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Letter: Prosecutors bound by state law

I would like to thank the Hubbard County Attorney's Office, in particular Don Dearstyne, for doing a great job regarding a case where the Hubbard First Response were victims of a large theft.

From the very beginning when the charges were first filed, the county attorney's office was in contact with our group. Since we are such a large group and have meetings once per month, Mr. Dearstyne and a staff person offered to come to our meetings to explain what was happening and how the system works.

In the State of Minnesota, the crime of embezzlement holds a maximum penalty of $20,000 fine or 10 years in prison. Obviously, we wanted the person charged to go to prison. This crime financially wiped us out. We were surprised to discover that Minnesota has sentencing guidelines and that under these guidelines there is a grid that determines the sentence based on the defendant's criminal history and the severity level of the crime. Since this person that stole from us had no criminal history, the sentence for what she did would be no longer than one year and one day in prison. This is also a stayed sentence, according to the grid, which means the person gets some local jail time, with the rest of the sentence stayed while they're on probation. We also learned that if a defendant serves their whole sentence in jail, they can't be on probation. If they are not on probation, they don't have to pay us back.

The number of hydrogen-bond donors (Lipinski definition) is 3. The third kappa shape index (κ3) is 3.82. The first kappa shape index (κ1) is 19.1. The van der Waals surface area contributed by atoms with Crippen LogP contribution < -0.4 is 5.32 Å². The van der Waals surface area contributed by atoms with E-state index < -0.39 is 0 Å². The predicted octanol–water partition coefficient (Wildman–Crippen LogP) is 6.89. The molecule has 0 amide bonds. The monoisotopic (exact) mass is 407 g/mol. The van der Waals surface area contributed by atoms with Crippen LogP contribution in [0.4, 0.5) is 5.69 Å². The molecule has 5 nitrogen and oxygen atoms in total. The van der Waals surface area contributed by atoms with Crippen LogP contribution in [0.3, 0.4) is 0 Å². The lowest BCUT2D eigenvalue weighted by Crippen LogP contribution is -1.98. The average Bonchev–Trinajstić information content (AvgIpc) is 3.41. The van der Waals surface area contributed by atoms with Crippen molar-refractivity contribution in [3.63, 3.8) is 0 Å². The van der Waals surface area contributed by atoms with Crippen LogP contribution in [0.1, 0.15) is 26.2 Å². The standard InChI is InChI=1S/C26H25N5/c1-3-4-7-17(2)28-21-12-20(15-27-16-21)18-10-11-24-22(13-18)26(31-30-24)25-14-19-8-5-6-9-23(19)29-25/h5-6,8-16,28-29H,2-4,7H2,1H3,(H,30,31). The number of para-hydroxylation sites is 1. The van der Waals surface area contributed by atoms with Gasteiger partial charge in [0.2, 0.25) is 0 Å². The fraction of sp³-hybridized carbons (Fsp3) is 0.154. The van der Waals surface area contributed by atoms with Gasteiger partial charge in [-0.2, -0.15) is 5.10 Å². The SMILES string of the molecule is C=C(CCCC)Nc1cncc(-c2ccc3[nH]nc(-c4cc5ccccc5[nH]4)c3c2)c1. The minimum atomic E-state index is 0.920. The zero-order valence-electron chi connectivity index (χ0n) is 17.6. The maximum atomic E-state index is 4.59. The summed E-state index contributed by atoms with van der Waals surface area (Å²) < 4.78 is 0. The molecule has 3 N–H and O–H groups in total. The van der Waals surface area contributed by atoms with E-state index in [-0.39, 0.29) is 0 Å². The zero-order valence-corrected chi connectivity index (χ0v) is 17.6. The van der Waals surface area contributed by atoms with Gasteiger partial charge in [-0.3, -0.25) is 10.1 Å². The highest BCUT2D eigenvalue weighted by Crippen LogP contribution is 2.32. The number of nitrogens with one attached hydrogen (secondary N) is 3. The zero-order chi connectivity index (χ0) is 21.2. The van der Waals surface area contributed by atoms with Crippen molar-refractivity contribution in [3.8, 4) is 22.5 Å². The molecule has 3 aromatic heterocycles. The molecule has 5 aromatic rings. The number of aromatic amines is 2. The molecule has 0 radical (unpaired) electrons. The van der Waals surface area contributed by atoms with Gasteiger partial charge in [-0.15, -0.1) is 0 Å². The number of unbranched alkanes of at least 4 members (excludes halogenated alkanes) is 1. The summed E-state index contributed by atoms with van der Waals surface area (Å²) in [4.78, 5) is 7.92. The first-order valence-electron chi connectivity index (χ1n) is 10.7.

Civilly, we could put a lien on anything of value that she owns. The process would cost us around $1,400 and the lean would only be good for a few years. Also, we would not be able to put a lien against her primary residence unless it was sold and the mortgage was paid off. The same applies to her primary means of transportation.

I just wanted to clear this up. Prosecutors have to follow the law as it is written by our legislators, and that is where the real problem rests. Remember that on Election Day.

I want to close by thanking the townships and the people who have stood behind us through this terrible time and those who have continued to support us through their generous donations to help us defray the loss. The people of Hubbard County can be assured that it will take more than one bad apple to stop us from showing up at your house when you need us the most.

Jason (Bucky) Johnson

Park Rapids